(TMU) — The circus, once considered to be The Greatest Show on Earth, has been faced with rough times in recent years. Gone are the days when the circus train is synonymous with magic and entertainment for the whole family—these days, people are much more likely to associate the big top show with brutal animal abuse and animals lashing out at trainers or even members of the audience.
But now, Germany’s Circus Roncalli has devised a way to keep the circus alive along with the animal magic it invokes. They have phased out the use of live animals almost entirely, instead using a dazzling of array of three-dimensional holographic projections for its one-of-a-kind show.
From wild horses that gallop within the circus ring to gigantic floating fishes and elephants standing on their two front feet, the show has amazed audiences with holograms that measure about 105 ft. (32 meters) wide to 16 ft. (five meters) tall—large enough to fill the circus tent.
The move has been greeted as a brilliant alternative to the controversial use of wild animals in traditional circus acts, not only because it employs the modern wonders of computer-generated imagery in a spectacular manner, but because no actual living beings are at risk of facing inhumane treatment in the run-up to the show.
Circus Roncalli had already done away with wild animals in the mid-1990s, but kept its horses and ponies until last year. Now, the show is entirely free of live animals—a choice that was made as much due to logistics as it was over concerns for the animals’ wellbeing.
Food safety advocates sue FDA over withholding of information about ractopamine growth drug used in meat industry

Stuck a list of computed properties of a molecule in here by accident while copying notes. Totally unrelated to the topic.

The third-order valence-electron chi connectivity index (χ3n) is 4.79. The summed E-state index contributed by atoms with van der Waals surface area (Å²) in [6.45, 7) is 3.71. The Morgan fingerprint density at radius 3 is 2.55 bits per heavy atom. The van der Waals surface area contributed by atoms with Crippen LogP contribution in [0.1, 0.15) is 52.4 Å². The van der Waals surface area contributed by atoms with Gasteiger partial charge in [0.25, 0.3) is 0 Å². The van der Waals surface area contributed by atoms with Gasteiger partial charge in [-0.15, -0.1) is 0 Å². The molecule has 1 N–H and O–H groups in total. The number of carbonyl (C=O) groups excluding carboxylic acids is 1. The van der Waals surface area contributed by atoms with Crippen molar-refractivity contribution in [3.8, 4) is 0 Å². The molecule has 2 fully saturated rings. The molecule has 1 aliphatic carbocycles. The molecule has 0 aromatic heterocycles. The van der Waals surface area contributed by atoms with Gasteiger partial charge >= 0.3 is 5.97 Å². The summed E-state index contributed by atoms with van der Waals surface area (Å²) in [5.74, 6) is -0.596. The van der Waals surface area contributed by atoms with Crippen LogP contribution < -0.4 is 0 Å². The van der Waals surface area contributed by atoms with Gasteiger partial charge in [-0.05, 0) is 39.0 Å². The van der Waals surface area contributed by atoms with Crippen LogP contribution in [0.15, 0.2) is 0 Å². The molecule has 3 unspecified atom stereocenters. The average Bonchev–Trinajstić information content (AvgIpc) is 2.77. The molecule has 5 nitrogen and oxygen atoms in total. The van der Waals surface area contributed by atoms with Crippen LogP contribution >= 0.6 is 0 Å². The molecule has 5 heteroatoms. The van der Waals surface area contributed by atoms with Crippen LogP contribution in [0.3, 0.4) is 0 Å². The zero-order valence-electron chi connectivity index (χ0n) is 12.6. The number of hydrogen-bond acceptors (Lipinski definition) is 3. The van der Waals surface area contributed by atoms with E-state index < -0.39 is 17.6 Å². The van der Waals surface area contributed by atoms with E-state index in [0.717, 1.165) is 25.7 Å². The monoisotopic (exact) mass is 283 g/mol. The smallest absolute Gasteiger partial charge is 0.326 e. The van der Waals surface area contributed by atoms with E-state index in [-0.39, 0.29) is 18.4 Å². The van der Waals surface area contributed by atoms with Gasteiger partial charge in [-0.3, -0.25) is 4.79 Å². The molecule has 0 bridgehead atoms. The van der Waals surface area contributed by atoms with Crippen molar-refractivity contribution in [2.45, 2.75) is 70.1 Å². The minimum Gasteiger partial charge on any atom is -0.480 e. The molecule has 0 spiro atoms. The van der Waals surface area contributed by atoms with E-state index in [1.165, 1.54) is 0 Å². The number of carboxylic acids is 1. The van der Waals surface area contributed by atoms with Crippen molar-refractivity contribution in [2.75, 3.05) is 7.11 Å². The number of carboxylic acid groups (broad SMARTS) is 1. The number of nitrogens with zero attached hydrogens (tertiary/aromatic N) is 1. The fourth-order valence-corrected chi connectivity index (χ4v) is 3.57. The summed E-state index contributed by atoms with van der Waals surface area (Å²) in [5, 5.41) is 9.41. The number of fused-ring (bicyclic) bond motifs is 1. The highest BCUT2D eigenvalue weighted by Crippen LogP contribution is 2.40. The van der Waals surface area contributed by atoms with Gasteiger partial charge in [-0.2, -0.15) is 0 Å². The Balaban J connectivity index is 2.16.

Posted: November 1, 2013
(http://www.alternet.org)Most Americans have probably never heard of ractopamine, so you may be surprised to learn that it is used in 80 percent of US pig and cattle farming operations. Ractopamine is a growth additive drug, known as a beta-agonist, that is widely banned in other countries, but in the US, it is marketed as Paylean for pigs, Optaflexx for cattle and Topmax for turkeys.
The effects that ractopamine has on animals is already known, but its effects on humans are still a mystery. A European study in which one participant dropped out due to adverse effects found that ” ractopamine causes elevated heart rates and heart-pounding sensations in humans,” the Center for Food Safety (CFS) said. Other studies have shown that the drug causes rapid heart beat, birth defects and enlarged hearts in animals. Countryside magazine has reported cases of pigs being too weak to walk and their hooves falling off after being given ractopamine.
Being understandably concerned with these disturbing reports, the CFS and the Animal Legal Defense Fund (ALDF) have requested information “documenting, analyzing, or otherwise discussing the physiological, psychological, and/or behavioral effects” of ractopamine from the Food and Drug Administration (FDA). The FDA has around 100,000 pages on the drug, but they have refused to produce more than 464 pages that have already been previously released. Distraught over the administration’s illegal withholding and concealment of vital public health and safety information, the CFS and ALDF have decided to sue the FDA over the matter.
Ractopamine is banned in the EU, Russia, China, Taiwan and many other countries that actually care about their citizens’ health. This drug’s continued use closes American meat producers out of those foreign markets and likely puts consumers in danger. Hopefully, the CFS and ALDF will succeed in their fight, and the American justice system will force the FDA to release information about ractopamine, protect consumers and actually do its job instead of idly and flagrantly wasting our tax dollars and our time.